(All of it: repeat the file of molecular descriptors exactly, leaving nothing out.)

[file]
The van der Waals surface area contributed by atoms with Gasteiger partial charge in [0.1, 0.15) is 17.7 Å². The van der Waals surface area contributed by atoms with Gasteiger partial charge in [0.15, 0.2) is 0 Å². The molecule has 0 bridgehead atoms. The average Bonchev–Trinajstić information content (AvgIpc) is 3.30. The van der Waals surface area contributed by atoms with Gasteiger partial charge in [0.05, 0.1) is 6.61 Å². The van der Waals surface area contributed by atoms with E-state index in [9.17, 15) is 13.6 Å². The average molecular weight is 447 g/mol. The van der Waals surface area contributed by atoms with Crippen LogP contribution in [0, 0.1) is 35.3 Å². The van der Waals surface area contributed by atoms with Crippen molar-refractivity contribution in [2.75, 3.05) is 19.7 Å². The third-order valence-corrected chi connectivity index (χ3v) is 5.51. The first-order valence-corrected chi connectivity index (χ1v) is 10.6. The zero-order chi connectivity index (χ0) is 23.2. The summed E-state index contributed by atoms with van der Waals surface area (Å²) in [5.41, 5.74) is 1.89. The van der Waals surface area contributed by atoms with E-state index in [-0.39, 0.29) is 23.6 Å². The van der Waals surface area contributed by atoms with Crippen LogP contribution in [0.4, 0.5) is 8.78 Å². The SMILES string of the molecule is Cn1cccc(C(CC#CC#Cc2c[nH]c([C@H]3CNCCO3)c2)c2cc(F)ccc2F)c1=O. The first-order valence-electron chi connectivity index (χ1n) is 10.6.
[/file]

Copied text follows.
The van der Waals surface area contributed by atoms with Gasteiger partial charge in [0.1, 0.15) is 17.7 Å². The van der Waals surface area contributed by atoms with Gasteiger partial charge in [0.15, 0.2) is 0 Å². The molecule has 0 bridgehead atoms. The average Bonchev–Trinajstić information content (AvgIpc) is 3.30. The van der Waals surface area contributed by atoms with Gasteiger partial charge in [0.05, 0.1) is 6.61 Å². The van der Waals surface area contributed by atoms with E-state index in [9.17, 15) is 13.6 Å². The average molecular weight is 447 g/mol. The van der Waals surface area contributed by atoms with Crippen LogP contribution in [0, 0.1) is 35.3 Å². The van der Waals surface area contributed by atoms with Crippen molar-refractivity contribution in [2.75, 3.05) is 19.7 Å². The third-order valence-corrected chi connectivity index (χ3v) is 5.51. The first-order valence-corrected chi connectivity index (χ1v) is 10.6. The zero-order chi connectivity index (χ0) is 23.2. The summed E-state index contributed by atoms with van der Waals surface area (Å²) in [5.41, 5.74) is 1.89. The van der Waals surface area contributed by atoms with E-state index in [-0.39, 0.29) is 23.6 Å². The van der Waals surface area contributed by atoms with Crippen LogP contribution in [0.4, 0.5) is 8.78 Å². The SMILES string of the molecule is Cn1cccc(C(CC#CC#Cc2c[nH]c([C@H]3CNCCO3)c2)c2cc(F)ccc2F)c1=O. The first-order valence-electron chi connectivity index (χ1n) is 10.6.